Why is the word of the month “Apathy”?
I do not know. Nor do I care.
See what I did there?
No? Oh, well.
I’m presently perched upon a chair I do not own.
I’m sitting in a VRBO rental on the Mississippi Gulf Coast.
Outside the window next to me, the bird song is going hog wild. And I don’t even care that the preceding phrase pushes me halfway to a mixed metaphor.
Back here in the gnarled old-growth trees beneath a glorious cerulean sky that’s as blue as blue gets until you start paying big money for glorious sapphires the size of paperweights, this hog-wild birdsong glory is free.
Free, free, free!
Well, it’s “free” in that the VRBO landlord is not charging extra.
You still require the credit card it takes to book a Gulf Coast VRBO rental that has old growth trees in the back yard.
But I digress. And still, I care not a whit nor a whipporwill.
I’m also apathetic that the now-Oscar-winning film Nomadland and the fearsome Frances McDormand do not clearly have an agenda to make Amazon look like The Great Satan of American business.
If I weren’t so apathetic, I might care more that Nomadland isn’t even much of a story.
But since Nomadland (as The Bard would say) is to hold, as 'twere, the mirror up to nature vis á vis American behavior here in the first quarter of the 21st century where nobody speaks in Elizabethan English any more, I accept Nomadland as art.
And art doesn’t care what I think, so why should I waste any energy on the alternative?
I’m even apathetic that none of what precedes this sentence makes much sense.
But what is apathy?
Funny you should neither ask nor care.
Apathy is a lack of feeling. A lack of emotion. It is about harboring neither interest nor concern about something.
Apathy is a state of indifference.
To that, I say, Meh.
Much more interesting is that the word “apathy” is derived from the Greek "ἀπάθεια."
Does that word even look like Greek to you? It does to me. But that all probably depends upon one’s computer and whether it cares to display characters of the Greek alphabet.
But in translation to English and the Latin alphabet (if you care), that word in Greek is “apatheia,” which comes from the Greek root “apathēs,” which means "without feeling."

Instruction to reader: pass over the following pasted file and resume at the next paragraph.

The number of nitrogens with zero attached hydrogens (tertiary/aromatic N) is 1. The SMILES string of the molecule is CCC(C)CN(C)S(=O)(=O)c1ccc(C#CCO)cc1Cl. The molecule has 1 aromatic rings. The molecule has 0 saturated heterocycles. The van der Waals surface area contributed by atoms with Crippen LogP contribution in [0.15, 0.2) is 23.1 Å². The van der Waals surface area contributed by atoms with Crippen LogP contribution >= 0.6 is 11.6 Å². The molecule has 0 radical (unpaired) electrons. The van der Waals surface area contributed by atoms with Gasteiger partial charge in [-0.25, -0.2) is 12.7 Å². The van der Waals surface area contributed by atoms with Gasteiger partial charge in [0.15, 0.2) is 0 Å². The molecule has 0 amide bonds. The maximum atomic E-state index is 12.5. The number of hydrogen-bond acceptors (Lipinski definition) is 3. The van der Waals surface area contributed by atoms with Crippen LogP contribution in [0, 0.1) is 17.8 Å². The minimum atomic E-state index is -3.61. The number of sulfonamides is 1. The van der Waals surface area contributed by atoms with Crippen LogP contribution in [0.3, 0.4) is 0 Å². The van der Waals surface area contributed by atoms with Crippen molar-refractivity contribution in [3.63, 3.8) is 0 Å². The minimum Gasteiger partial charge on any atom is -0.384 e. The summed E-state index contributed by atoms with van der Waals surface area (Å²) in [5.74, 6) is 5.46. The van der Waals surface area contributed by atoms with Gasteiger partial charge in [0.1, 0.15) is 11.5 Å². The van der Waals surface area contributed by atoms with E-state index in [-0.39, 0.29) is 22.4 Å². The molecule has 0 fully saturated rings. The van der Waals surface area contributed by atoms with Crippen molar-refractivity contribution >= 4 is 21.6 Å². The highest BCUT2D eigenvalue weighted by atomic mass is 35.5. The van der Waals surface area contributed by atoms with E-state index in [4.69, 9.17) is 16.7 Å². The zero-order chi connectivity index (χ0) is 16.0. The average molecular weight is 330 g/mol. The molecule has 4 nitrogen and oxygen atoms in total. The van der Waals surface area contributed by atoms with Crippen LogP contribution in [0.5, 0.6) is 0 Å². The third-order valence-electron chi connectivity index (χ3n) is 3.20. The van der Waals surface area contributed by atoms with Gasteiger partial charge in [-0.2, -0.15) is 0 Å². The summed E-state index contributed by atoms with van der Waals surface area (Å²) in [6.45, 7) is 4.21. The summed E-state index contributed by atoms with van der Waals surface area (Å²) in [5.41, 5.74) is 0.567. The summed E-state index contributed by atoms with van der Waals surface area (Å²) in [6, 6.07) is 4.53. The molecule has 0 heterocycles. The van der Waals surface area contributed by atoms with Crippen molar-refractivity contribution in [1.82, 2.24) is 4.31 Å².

If you remember your “A” prefixes from that day in middle school where you slept through English class, you know but may not care that the letter “A” means "without” or “not."
And if you’re familiar with the word “pathos,” which means “emotion,” you might care (or not) to deduce that “apatheia” means "without emotion."
Wikipedia (again!) tells us it is important to not confuse the two terms “apathy” and “apatheia.”
That’s because somebody was somnambulant at the switch that day in The Clarity Division of the Greek-To-English Root Words Department.
They clearly did not care that “absence of emotion” or “absence of passion” in the guise of “apatheia” was used by those laugh-a-minute Stoics to signify a desirable state of indifference towards events and things which lie outside one's control.
Can’t do anything about it? Just don’t care!
You see, the Stoics believed that their school of philosophy offered monthly subscribers a much better way to live.
All things around us are exterior! We cannot control them! Be responsible only for your own representations and judgments!
In other words, apatheia is a virtue.
But apathy as we know it in our culture is a bad thing.
In fact, Christianity decries apathy as a deficiency of love and devotion to God and His works.
And that leads us down the slippery slope to Sloth, which (as we all know but often don’t care) is one of the Seven Deadly Sins.
So, depending upon your stance, my morning apathy amidst the birdsong here at the edge of a white sand beach in the magnolia state is either spiritually abhorrent or philosophically commendable.
Also, you probably don’t care. Good for you.
Your Lean, Mean Creative Director in Park City
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Blaine Parker is prone to ranting about any and all things related to brand. In many ways, he is a professional curmudgeon. While there is no known vaccine for this, the condition is also not contagious. Unless you choose it to be so.